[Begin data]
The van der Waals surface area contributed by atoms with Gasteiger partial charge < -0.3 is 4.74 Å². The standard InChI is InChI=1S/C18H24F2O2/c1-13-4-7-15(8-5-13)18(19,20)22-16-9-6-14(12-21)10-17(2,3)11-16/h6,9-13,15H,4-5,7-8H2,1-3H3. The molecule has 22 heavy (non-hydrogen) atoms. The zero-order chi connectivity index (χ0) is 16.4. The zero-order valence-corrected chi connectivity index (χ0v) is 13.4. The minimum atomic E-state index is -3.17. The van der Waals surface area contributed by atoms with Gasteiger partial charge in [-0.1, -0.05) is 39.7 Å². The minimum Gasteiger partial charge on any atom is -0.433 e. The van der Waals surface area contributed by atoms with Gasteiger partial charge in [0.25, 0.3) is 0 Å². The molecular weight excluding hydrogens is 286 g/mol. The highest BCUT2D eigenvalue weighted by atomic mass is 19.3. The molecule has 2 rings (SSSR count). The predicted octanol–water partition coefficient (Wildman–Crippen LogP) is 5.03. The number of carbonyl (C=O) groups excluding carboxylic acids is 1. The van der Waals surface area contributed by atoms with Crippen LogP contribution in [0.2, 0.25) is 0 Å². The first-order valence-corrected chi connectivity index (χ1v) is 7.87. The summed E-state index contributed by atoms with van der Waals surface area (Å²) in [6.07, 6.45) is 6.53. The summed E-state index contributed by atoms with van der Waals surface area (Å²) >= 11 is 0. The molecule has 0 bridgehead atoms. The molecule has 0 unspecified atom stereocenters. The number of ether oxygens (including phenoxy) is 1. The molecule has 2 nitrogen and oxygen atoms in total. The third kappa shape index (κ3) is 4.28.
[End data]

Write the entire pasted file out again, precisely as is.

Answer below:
The van der Waals surface area contributed by atoms with Gasteiger partial charge < -0.3 is 4.74 Å². The standard InChI is InChI=1S/C18H24F2O2/c1-13-4-7-15(8-5-13)18(19,20)22-16-9-6-14(12-21)10-17(2,3)11-16/h6,9-13,15H,4-5,7-8H2,1-3H3. The molecule has 22 heavy (non-hydrogen) atoms. The zero-order chi connectivity index (χ0) is 16.4. The zero-order valence-corrected chi connectivity index (χ0v) is 13.4. The minimum atomic E-state index is -3.17. The van der Waals surface area contributed by atoms with Gasteiger partial charge in [-0.1, -0.05) is 39.7 Å². The minimum Gasteiger partial charge on any atom is -0.433 e. The van der Waals surface area contributed by atoms with Gasteiger partial charge in [0.25, 0.3) is 0 Å². The molecular weight excluding hydrogens is 286 g/mol. The highest BCUT2D eigenvalue weighted by atomic mass is 19.3. The molecule has 2 rings (SSSR count). The predicted octanol–water partition coefficient (Wildman–Crippen LogP) is 5.03. The number of carbonyl (C=O) groups excluding carboxylic acids is 1. The van der Waals surface area contributed by atoms with Crippen LogP contribution in [0.2, 0.25) is 0 Å². The first-order valence-corrected chi connectivity index (χ1v) is 7.87. The summed E-state index contributed by atoms with van der Waals surface area (Å²) in [6.07, 6.45) is 6.53. The summed E-state index contributed by atoms with van der Waals surface area (Å²) >= 11 is 0. The molecule has 0 bridgehead atoms. The molecule has 0 unspecified atom stereocenters. The number of ether oxygens (including phenoxy) is 1. The molecule has 2 nitrogen and oxygen atoms in total. The third kappa shape index (κ3) is 4.28.